Process Improvement Training


The Business Process Innovation (BPI) training program involves focused management workshops designed to encompass the best methods and strategies in Total Quality Management (TQM) and business process re-engineering. The workshops provide a basis for innovation efforts aimed at streamlining business processes and improving administrative efficiency, while countering bureaucratic tendencies toward continually adding more systems, policies, and layers of complexity. BPI training aims to embody the best from both TQM and business process "re-engineering," biased toward re-engineering-like, aggressive redesign at the "front end," with a transition into the sustained quality improvement methods characteristic of TQM in the later stages of improvement.

Participants are drawn from a cross-section of campus middle and upper management. The program is designed to teach tangible management strategies, methods, and techniques. It is analytical in its approach to decision-making and includes insights on the behavioral problems of changing business/administrative practices, based on proven results from similar organizations.

To date, over 240 individuals have completed the one-and-one-half-day BPI Workshop, including employees within Administrative and Business Services, BPI team members, and staff from academic units. All A&BS employees involved in supervision and/or process streamlining projects are required to attend the BPI workshops. New A&BS employees attend the workshops at an early date to ensure that they are provided with an overview of the BPI program and are given the tools with which to contribute to process streamlining and process innovation efforts.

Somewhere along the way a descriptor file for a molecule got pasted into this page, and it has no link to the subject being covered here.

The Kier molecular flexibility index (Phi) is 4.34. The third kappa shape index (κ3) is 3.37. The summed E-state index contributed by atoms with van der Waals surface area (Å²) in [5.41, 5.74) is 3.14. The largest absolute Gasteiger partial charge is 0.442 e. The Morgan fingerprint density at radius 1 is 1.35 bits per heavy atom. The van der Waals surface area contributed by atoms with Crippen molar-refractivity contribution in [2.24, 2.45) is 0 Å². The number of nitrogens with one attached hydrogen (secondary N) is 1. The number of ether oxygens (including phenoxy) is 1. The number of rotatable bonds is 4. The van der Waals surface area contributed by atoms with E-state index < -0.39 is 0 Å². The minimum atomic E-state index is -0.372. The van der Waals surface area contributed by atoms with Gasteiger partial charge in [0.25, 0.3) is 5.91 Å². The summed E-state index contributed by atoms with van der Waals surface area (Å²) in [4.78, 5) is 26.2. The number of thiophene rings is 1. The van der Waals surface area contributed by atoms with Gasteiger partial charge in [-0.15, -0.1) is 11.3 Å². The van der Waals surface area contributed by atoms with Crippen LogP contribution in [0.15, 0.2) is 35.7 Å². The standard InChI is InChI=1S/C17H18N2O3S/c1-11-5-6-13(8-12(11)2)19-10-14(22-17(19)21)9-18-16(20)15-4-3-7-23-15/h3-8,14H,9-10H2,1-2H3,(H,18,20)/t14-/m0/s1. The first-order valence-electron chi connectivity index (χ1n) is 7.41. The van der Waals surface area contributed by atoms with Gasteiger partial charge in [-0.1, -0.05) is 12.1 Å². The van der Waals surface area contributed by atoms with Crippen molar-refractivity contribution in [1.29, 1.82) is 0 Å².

Workshops cover:

A. Need and Motivation for BPI

  1. The compelling need to improve administrative effectiveness
  2. Linkage between BPI and organizational goals
  3. Role of BPI/process improvement training within the larger context of A Model for Sustaining Administrative Improvement

B. BPI Concepts and Definitions

  1. General concepts and strategies for BPI
  2. Definition of BPI -- what it is and isn't
  3. Definition of a business process
  4. Criteria and methodology for selecting business processes for innovation

C. Tools Training

  1. Analytical tools
    1. Benchmarking
    2. Process Flowcharts
    3. Brainstorming
    4. Multivoting
    5. Cause-and-Effect Diagram
    6. Force Field analysis
    7. Check sheets
    8. Pareto charts
    9. Histograms
    10. Run charts/control charts
  2. Normative tools
    1. Teamwork principles
    2. Simplification principles
    3. Effectiveness principles

D. High-Performance Teams

  1. Team definition
  2. Stages of team growth
  3. Contrast between dysfunctional committees and functional teams
  4. Behavioral dynamics
    1. Harnessing conflict for constructive advantage
    2. Employing neutral process facilitators
    3. Decoupling personal dynamics from problem-solving
    4. Embracing teamwork principles
    5. Balancing process and product
    6. Questioning common assumptions